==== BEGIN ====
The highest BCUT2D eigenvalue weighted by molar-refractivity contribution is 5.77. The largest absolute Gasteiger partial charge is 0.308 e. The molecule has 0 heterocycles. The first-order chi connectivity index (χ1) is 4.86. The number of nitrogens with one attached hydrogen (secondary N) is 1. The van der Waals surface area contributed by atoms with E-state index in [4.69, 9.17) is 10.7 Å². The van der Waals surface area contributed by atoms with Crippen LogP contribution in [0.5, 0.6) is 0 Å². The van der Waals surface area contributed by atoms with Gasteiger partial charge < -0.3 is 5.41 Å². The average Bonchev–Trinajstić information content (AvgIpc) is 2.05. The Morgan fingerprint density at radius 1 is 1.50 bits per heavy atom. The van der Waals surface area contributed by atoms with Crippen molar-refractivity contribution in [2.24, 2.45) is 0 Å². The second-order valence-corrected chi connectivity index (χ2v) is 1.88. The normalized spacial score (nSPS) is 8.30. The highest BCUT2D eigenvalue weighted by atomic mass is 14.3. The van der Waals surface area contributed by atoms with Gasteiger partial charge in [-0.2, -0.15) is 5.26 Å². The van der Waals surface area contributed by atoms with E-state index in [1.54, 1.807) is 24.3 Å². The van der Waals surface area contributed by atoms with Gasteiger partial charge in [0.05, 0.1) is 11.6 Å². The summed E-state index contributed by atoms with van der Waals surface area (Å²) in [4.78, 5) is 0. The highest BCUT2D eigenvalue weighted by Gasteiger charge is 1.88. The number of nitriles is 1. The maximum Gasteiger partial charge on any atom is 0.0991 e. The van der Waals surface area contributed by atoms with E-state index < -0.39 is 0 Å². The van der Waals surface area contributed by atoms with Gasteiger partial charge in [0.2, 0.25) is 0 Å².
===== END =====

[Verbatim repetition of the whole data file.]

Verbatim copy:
The highest BCUT2D eigenvalue weighted by molar-refractivity contribution is 5.77. The largest absolute Gasteiger partial charge is 0.308 e. The molecule has 0 heterocycles. The first-order chi connectivity index (χ1) is 4.86. The number of nitrogens with one attached hydrogen (secondary N) is 1. The van der Waals surface area contributed by atoms with E-state index in [4.69, 9.17) is 10.7 Å². The van der Waals surface area contributed by atoms with Crippen LogP contribution in [0.5, 0.6) is 0 Å². The van der Waals surface area contributed by atoms with Gasteiger partial charge < -0.3 is 5.41 Å². The average Bonchev–Trinajstić information content (AvgIpc) is 2.05. The Morgan fingerprint density at radius 1 is 1.50 bits per heavy atom. The van der Waals surface area contributed by atoms with Crippen molar-refractivity contribution in [2.24, 2.45) is 0 Å². The second-order valence-corrected chi connectivity index (χ2v) is 1.88. The normalized spacial score (nSPS) is 8.30. The highest BCUT2D eigenvalue weighted by atomic mass is 14.3. The van der Waals surface area contributed by atoms with Gasteiger partial charge in [-0.2, -0.15) is 5.26 Å². The van der Waals surface area contributed by atoms with E-state index in [1.54, 1.807) is 24.3 Å². The van der Waals surface area contributed by atoms with Gasteiger partial charge in [0.05, 0.1) is 11.6 Å². The summed E-state index contributed by atoms with van der Waals surface area (Å²) in [4.78, 5) is 0. The highest BCUT2D eigenvalue weighted by Gasteiger charge is 1.88. The number of nitriles is 1. The maximum Gasteiger partial charge on any atom is 0.0991 e. The van der Waals surface area contributed by atoms with E-state index < -0.39 is 0 Å². The van der Waals surface area contributed by atoms with Gasteiger partial charge in [0.2, 0.25) is 0 Å².